Truvada, the HIV prevention pill approved by the FDA in 2012, passed another test this week.

Kaiser researchers reported that there were no new HIV infections among 650 men who took the medication also known as pre-exposure prophylaxis (PrEP) over a three-year period.

The men were sexually active and some did not use condoms for protection.

That’s despite CDC and FDA guidelines that say Truvada should be used along with condoms.

With that in mind, Healthline asked five experts in the field earlier this year, “Does PrEP encourage risky behavior?”

The answers may not be what you expect.

When a pill to prevent pregnancy came on the market in the 1970s, women who took it were called promiscuous. So are many gay men taking Truvada today — even by other gay men.

Yet with more than 50,000 annual new HIV infections each year, there’s little disagreement that a new prevention tool is needed.

Damon Jacobs, 44, New York City counselor, PrEP consumer, and advocate

Damon Jacobs is a New York City counselor taking PrEP. He also runs the largest social media page in the world about PrEP on Facebook, called: PrEP Facts: Rethinking HIV Prevention & Sex.

Jacobs likes to say PrEP stands for Proactive, Responsible, Empowered, and Pleasure. He is one of the first people on PrEP to publicly admit he uses it so he can have sex without a condom.

Jacobs said people who are at high risk for contracting HIV need to focus on the medical science behind the prevention pill, as well as other risks, so they can make informed decisions.

He points out that many people on PrEP still use condoms every single time. Some use them with PrEP only when meeting someone whose sexual history they may know nothing about.

He noted one study showed that, between 1998 and 2001, 84 percent of men who have sex with men did not use condoms. He said it’s far riskier sex if the partners are not taking PrEP.

“PrEP by far in my experience is the most proactive, responsible, and empowered way to maximize pleasure and stay HIV-negative,” Jacobs said.

Dr. Robert Grant, director of the Gladstone-UCSF Laboratory of Clinical Virology

Dr. Robert Grant believes that by going to a doctor to obtain PrEP, people are taking control of their sexual health.

That sort of empowerment allows people to think about what they want out of sex. They can establish boundaries based on informed decisions and medical science.

Conscientious decisions are safer than those made at the spur of the moment, he said.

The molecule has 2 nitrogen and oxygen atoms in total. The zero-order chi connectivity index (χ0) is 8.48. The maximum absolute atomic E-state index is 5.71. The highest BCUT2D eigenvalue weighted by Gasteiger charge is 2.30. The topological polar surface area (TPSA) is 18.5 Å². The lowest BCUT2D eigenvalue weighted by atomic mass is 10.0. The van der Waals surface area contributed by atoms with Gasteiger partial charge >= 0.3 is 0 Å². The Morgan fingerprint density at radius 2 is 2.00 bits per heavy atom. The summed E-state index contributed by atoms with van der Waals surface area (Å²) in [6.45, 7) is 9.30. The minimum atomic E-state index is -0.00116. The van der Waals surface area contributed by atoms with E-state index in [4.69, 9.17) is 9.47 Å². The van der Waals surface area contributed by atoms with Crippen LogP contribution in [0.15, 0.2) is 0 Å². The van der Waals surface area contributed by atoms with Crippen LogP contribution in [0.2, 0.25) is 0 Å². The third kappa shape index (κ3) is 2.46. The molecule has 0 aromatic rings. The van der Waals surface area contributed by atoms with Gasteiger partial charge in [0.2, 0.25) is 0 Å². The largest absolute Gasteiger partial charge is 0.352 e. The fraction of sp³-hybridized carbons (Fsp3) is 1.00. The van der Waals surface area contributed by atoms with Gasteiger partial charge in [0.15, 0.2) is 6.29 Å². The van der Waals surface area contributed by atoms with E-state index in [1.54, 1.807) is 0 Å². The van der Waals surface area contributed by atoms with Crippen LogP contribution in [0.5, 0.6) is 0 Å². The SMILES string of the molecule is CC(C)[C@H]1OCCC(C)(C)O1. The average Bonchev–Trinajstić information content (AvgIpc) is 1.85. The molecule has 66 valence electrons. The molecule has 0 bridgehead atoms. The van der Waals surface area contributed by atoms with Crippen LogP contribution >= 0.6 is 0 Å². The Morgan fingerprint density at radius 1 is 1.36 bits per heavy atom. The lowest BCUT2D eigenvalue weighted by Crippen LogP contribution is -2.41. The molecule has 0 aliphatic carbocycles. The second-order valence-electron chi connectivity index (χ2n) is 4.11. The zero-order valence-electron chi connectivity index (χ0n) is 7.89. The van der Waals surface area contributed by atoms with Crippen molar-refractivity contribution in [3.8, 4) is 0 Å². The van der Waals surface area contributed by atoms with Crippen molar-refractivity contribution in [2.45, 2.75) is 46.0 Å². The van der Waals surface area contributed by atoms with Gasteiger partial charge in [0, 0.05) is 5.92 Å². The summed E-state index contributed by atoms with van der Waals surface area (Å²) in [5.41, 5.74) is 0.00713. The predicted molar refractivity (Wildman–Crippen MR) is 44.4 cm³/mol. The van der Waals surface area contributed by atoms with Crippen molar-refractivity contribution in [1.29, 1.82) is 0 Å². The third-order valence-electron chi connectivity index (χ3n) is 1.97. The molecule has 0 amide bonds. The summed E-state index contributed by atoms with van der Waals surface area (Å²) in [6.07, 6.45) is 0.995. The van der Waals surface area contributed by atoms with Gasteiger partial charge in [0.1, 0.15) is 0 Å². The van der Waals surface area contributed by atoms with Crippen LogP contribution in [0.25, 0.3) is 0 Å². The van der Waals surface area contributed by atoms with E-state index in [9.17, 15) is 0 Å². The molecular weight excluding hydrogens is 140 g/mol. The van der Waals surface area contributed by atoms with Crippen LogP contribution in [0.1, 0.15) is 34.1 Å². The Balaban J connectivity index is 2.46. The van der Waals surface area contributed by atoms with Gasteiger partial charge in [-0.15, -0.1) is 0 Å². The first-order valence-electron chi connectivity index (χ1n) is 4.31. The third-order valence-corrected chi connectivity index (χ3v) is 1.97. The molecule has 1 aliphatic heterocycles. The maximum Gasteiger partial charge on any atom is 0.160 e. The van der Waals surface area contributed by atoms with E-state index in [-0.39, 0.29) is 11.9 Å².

“So far, PrEP does not encourage risky behavior, PrEP makes behavior safer by directly protecting people against the acquisition of HIV and encouraging people to be more mindful of their sexual goals and practices,” Grant said.

Jim Pickett, director of prevention advocacy and gay men’s health at AIDS Foundation of Chicago

Pickett said taking PrEP encourages safer, more proactive, and more responsible behavior.

Most people don’t use condoms consistently and correctly. They’ve been using them inconsistently, incorrectly, or not at all since well before anyone heard of PrEP, Pickett said.

In the United States, Pickett said, there are approximately 50,000 new HIV infections every year, and on the planet there are around 2 million new HIV infections.

None are from “immaculate infection,” instead most are from not using condoms, he said.

Taking a pill every day, seeing one’s doctor four times a year, getting HIV tested and STD screened quarterly. These things are disciplined, safer behaviors, the opposite of risky.

“Does wearing a bike helmet encourage you to pedal on the expressway?” Pickett asked.

Dr. Antonio Urbina, senior faculty medicine, infectious diseases, Mount Sinai Health System, New York City

Many of the same conversations whispered about women who chose the pill when it came on the market are being had about people who choose PrEP today, Urbina said.

Would women become more promiscuous? With time, that type of anxiety, stigma, and judgment declined.

The same thing will happen with PrEP, Urbina believes.

It’s an effective prevention tool that can keep people from becoming HIV-positive, which is life altering. There are people that before PrEP had inconsistent condom use and after PrEP are doing the same thing. There are people who used condoms more consistently before PrEP and continue that same behavior, he said.

“I do think that PrEP is a game changer, very much like the birth control pill was,” Urbina said. “With anything that’s revolutionary and changing the game, it’s going to be met with resistance, ignorance, and prejudice, but that just means it’s something worthwhile.”

Michael Weinstein, president, AIDS Healthcare Foundation, Los Angeles

The most recent data on PrEP released by Gilead Sciences, the maker of Truvada, shows that 5,272 prescriptions were written in the third quarter of 2014.

While this data does not encompass all pharmacies, it’s still a small number, Weinstein said.

Despite the fact that there has been an intensive campaign to promote PrEP, it has not caught fire. Every indication is that patients are not asking for it and doctors are not recommending it, Weinstein said.

In a questionnaire published by the Academy of HIV Medicine in April 2015, of 363 HIV providers — who were all knowledgeable about HIV medications — 95 percent indicated they were concerned about adherence to the daily regimen and to follow-up appointments.

“Almost three years after FDA approval, serious questions remain about the effectiveness of Truvada for PrEP among health professionals and affected communities,” Weinstein said.